Then, in the morning, I faced down the stares of two disbelieving goldens as I failed to serve breakfast on time. Unable to take the pressure, I fled to the relative safety of the gym. On the way home, I got confirmation that Cali’s annual appointment for the Morris Animal Foundation’s Golden Retriever Lifetime Study would take place as scheduled.

Cali’s day was going downhill, fast.

Cali was initially delighted by the impromptu ball game when I got home … until she realized that she was being played (with). While big-sis Jana was getting breakfast.

Then, in Cali’s mind, her mom truly went nuts. She started chasing poor, hungry Cali around the yard wielding a paper plate. Every time Cali squatted, Mom shoved that darn plate in places that really shouldn’t be mentioned in a family-friendly blog. No way was Cali going to pee on that thing! They then walked up and down the street, with Mom still carrying the plate, and Cali thoroughly sniffed everything. She even faked Mom out a few times. Cali sure showed Mom, though: No pee.

Finally, things started looking up. Cali was excited that she got to go in the car with me, and Jana had to stay home with her super-duper treat toy. Hey, wait a minute …

At the vet’s office, Cali danced in, eager to see all those nice people who would ply her with cookies and tell her what a good girl she is. She got her wish: lots of attention, but … no cookies. Instead, they stuck her with needles and drained some of her blood. They cut some of her hair. And they tried to suck out some pee with a syringe, but she fixed them, too. No pee. Then she got some cookies. Finally!

Next, we got to go out for lunch. At last; something fun for Cali! Cali finally got her breakfast and a big bowl of water, and she got to say HI! to about 20 people on that patio. They all told Cali that she was a good girl. Except the one lady who said she was a good boy. A boy? With those long blonde eyelashes?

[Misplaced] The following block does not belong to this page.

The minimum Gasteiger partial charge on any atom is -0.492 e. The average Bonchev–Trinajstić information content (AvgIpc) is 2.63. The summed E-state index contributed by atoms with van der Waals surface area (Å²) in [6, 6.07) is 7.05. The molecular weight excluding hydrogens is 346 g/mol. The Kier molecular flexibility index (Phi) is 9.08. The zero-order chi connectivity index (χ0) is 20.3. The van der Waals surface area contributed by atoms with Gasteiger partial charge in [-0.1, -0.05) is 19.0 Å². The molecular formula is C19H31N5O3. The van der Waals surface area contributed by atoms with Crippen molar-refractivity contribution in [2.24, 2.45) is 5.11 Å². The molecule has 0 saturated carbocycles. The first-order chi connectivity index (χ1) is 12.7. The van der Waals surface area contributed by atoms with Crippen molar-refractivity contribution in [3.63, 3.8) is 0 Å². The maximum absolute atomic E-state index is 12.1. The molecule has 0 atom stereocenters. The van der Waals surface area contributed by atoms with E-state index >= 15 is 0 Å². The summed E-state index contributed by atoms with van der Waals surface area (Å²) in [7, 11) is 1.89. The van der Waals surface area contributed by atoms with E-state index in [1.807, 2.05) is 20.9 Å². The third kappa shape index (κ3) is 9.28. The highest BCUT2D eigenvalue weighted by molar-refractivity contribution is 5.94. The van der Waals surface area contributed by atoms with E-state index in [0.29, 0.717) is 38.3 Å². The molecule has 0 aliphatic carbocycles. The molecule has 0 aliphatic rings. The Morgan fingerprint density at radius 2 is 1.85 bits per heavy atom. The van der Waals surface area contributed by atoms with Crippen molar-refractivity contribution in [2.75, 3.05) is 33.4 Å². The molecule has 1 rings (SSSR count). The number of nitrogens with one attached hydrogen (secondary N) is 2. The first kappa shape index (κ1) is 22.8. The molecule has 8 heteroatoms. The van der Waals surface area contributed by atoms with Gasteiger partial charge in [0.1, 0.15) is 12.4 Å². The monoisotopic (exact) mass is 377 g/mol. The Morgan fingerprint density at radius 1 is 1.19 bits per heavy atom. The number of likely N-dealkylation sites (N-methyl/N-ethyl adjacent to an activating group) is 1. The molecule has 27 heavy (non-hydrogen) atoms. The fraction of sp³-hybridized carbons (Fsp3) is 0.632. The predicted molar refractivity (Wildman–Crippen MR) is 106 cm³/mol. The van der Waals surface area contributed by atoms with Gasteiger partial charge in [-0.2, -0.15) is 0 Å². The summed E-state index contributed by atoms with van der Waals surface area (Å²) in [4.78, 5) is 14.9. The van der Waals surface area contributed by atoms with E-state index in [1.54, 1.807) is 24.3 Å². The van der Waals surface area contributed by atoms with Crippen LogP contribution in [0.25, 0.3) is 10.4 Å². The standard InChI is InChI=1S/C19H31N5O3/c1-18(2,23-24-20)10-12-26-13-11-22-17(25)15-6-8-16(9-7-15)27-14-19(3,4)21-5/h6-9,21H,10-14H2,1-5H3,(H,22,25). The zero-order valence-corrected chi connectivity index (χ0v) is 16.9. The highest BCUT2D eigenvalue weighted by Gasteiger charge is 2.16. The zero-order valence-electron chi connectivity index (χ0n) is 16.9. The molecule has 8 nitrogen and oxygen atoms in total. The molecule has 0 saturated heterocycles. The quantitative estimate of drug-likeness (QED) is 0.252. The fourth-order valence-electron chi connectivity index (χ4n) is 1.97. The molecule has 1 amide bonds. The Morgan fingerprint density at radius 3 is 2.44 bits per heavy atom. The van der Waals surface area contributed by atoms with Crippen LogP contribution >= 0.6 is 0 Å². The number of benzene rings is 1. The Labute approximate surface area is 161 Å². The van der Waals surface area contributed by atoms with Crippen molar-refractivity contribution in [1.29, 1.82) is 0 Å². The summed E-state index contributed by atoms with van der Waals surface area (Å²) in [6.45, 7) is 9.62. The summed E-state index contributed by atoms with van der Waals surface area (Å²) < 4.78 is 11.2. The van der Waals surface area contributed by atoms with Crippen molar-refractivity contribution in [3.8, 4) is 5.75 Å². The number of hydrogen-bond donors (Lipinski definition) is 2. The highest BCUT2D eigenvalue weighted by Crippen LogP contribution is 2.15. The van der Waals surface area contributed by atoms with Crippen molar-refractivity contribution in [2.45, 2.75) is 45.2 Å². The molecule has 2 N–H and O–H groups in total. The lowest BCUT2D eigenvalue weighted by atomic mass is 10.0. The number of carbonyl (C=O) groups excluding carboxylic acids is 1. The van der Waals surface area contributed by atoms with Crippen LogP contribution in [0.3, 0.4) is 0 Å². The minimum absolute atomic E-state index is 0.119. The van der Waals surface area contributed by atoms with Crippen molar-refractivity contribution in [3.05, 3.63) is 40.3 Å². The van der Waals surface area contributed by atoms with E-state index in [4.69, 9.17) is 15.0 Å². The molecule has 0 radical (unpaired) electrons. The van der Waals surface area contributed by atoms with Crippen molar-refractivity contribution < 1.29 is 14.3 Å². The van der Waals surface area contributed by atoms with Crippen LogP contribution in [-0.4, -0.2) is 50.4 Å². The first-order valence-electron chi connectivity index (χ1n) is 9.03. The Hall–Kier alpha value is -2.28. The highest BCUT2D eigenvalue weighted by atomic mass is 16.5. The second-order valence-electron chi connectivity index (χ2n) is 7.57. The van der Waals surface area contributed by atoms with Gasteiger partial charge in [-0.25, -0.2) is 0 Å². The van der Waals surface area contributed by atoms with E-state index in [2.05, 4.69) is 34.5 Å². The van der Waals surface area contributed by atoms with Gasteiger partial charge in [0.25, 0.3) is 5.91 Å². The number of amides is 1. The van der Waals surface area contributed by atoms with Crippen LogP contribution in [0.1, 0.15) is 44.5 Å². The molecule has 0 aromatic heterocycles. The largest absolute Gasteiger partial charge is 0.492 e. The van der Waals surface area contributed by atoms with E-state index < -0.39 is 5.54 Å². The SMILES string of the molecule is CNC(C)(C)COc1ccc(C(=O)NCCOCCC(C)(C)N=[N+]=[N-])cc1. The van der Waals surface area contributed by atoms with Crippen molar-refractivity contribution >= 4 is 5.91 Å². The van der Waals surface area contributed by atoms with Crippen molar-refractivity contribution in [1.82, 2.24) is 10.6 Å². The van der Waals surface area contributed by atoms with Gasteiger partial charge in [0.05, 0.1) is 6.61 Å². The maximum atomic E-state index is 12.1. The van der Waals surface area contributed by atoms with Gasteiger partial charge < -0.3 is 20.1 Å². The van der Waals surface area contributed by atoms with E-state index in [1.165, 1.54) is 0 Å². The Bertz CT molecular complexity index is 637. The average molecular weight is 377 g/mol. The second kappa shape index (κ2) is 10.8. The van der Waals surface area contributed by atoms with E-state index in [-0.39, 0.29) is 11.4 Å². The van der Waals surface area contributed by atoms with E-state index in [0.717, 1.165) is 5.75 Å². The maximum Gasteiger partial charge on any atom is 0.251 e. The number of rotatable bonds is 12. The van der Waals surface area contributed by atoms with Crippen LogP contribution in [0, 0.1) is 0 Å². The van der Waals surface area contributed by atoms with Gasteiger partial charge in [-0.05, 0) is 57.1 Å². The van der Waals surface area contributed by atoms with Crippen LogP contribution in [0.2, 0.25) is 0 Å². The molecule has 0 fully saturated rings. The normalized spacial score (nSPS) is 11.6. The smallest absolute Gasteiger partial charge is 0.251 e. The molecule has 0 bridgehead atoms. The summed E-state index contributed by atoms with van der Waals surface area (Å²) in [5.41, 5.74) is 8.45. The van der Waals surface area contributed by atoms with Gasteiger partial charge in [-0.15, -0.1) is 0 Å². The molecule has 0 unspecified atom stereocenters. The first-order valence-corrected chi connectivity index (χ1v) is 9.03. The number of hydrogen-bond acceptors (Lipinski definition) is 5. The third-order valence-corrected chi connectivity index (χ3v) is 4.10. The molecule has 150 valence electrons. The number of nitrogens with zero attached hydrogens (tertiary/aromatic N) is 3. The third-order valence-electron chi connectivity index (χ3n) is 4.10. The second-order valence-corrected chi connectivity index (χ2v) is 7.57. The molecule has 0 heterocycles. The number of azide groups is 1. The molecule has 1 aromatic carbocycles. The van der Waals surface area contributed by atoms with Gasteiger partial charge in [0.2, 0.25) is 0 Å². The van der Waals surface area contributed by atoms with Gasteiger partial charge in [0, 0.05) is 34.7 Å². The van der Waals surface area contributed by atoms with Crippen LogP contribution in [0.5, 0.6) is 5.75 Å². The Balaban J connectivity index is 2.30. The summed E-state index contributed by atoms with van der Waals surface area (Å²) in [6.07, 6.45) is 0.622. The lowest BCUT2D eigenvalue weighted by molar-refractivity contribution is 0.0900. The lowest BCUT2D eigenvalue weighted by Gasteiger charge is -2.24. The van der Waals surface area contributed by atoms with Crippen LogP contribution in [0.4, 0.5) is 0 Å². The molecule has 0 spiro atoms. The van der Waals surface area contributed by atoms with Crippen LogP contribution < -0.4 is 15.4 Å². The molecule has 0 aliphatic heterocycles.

Then … oh, no! Back to the vet! Poor Cali got poked and prodded some more; the vet techs scraped off the edges of her toenails (no blood this time), gave her a shot, and finally got some pee, and the vet looked into her eyes with a very uncomfortable bright light, examined her teeth and her ears, took her temperature (she didn’t like that part at all), filled out an endless questionnaire … and pronounced her perfect. And they all gave her cookies, of course. Lots of cookies. She didn’t plan to tell Jana that part.

When we left, we took two huge packages — which smelled very much like Cali — and raced to the FedEx dropoff. Just in time. Off the samples went, to join those of 2,999 other golden retrievers who go through this exhaustive exam every year as part of the study.

Cali, along with two of her brothers, is one of the Morris Foundation’s golden retriever “heroes,” hero #608, to be exact. They’ll each give up a day every year, throughout their entire lives, as well as copious amounts of samples, so that the study researchers can try to figure out what causes cancer in golden retrievers. And other dogs. And what can be done to prevent it. From there, who knows who else Cali and the other heroes will help.

Best of all, we got home in time for dinner (and a trip to the park)!